Develop and maintain an inclusive leadership style

by | May 27, 2024

Managers’ main role is to lead employees and teams to perform well. One effective leadership style that is gaining in popularity for its proven benefits is inclusive leadership. Inclusive leaders bring “a 17% increase in team performance … 29% increase in team collaboration … cut down employee attrition risk by 76%,” according to HBR. The people benefits impact the bottom line, too, as organizations with inclusive leadership report higher innovation revenue, 2.3 times the cash flow, and are 70% more likely to capture a new market.

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  • Inclusive leadership benefits: This leadership style significantly boosts team performance (17%) and collaboration (29%) and reduces employee attrition risk (76%). Financially, it leads to higher innovation revenue, increased cash flow, and better market capture.
  • Definition and importance: Inclusive leadership involves valuing and incorporating diverse opinions and contributions, creating a sense of belonging. It’s increasingly expected by new generations and is crucial for high-performing, engaged teams.
  • Neuroscience insights: Inclusive environments counteract the brain’s negativity bias, fostering creativity, engagement, and motivation. Psychological safety derived from a sense of belonging is essential for team performance and innovation.
  • Key traits: Inclusive leaders exhibit curiosity, courage, accountability, humility, authenticity, and empathy. These traits enable leaders to create an environment where employees feel valued, understood, and willing to contribute.
  • Implementation steps: To foster inclusive leadership, organizations should:
    • Build on existing strengths and remove barriers.
    • Train managers with clear examples of inclusive behaviors.
    • Regularly measure and discuss leadership growth.
    • Encourage continuous feedback and improvement through support groups.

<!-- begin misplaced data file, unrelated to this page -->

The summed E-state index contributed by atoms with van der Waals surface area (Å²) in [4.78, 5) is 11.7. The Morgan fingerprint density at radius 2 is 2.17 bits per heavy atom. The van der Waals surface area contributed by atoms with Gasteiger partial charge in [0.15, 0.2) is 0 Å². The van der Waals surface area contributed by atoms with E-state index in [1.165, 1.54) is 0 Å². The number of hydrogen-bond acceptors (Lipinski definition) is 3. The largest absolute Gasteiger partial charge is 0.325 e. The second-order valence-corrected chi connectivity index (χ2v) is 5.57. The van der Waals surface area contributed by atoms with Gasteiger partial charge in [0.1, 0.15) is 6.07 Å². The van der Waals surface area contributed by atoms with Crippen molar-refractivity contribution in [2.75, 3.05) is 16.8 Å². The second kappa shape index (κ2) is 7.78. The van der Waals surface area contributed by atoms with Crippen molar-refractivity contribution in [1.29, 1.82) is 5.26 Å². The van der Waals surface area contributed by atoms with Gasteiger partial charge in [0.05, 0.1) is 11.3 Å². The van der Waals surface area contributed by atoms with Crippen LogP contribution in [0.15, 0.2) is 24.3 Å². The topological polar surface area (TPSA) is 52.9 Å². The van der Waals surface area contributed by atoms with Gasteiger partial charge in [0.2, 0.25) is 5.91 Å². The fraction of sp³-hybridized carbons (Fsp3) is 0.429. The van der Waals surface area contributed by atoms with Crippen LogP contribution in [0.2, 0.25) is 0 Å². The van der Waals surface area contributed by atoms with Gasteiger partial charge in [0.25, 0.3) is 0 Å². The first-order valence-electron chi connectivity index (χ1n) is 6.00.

What is inclusive leadership?

Inclusive leadership is a style in which leaders and managers include and appreciate everyone for who they are, encouraging and accepting differing opinions, views, and input. This approach creates an atmosphere where employees feel a sense of belonging and uniqueness, knowing that their contributions are valued.

Inclusive leadership is becoming increasingly expected as organizations adapt to the changing demands of new generations. This leadership style is centered around creating an environment where everyone feels seen, listened to, and valued. Organizations that prioritize fostering a culture of inclusive leadership gain an edge in creating high-performing and engaged teams.

Inclusive leadership means working with high levels of openness, honesty, and controlled risk-taking. Making mistakes must be allowed to a certain level, as it is “the route to shaping the nervous system so that it continuously performs better and better,” according to Andrew Huberman, Professor and Neuroscientist at Stanford University.

“The route to shaping the nervous system so that it continuously performs better and better.”

The neuroscience of inclusive leadership

Neuroscientists suggest that the feeling of inclusion and responses to feelings of rejection are perhaps most important to performance and engagement. Organizations that utilize neuroscientific-based frameworks in developing their employees will leverage human drivers for commitment, motivation, and engagement.

How does inclusion impact our behaviors?

One of the brain’s main principles is avoiding danger by alerting brain regions whenever there is a negative event or stimuli. Negative stimuli receive more attention quicker compared to positive experiences. This is called negativity bias, which means humans tend to focus on negative events more than positive ones. Negative information gets more attention, and we are influenced more by negative emotions. Simply put, to the brain, bad is stronger than good. By creating an environment where positive emotions can override negative stimuli, the brain unlocks opportunities for creativity, engagement, and motivation, and inclusive leadership provides this environment.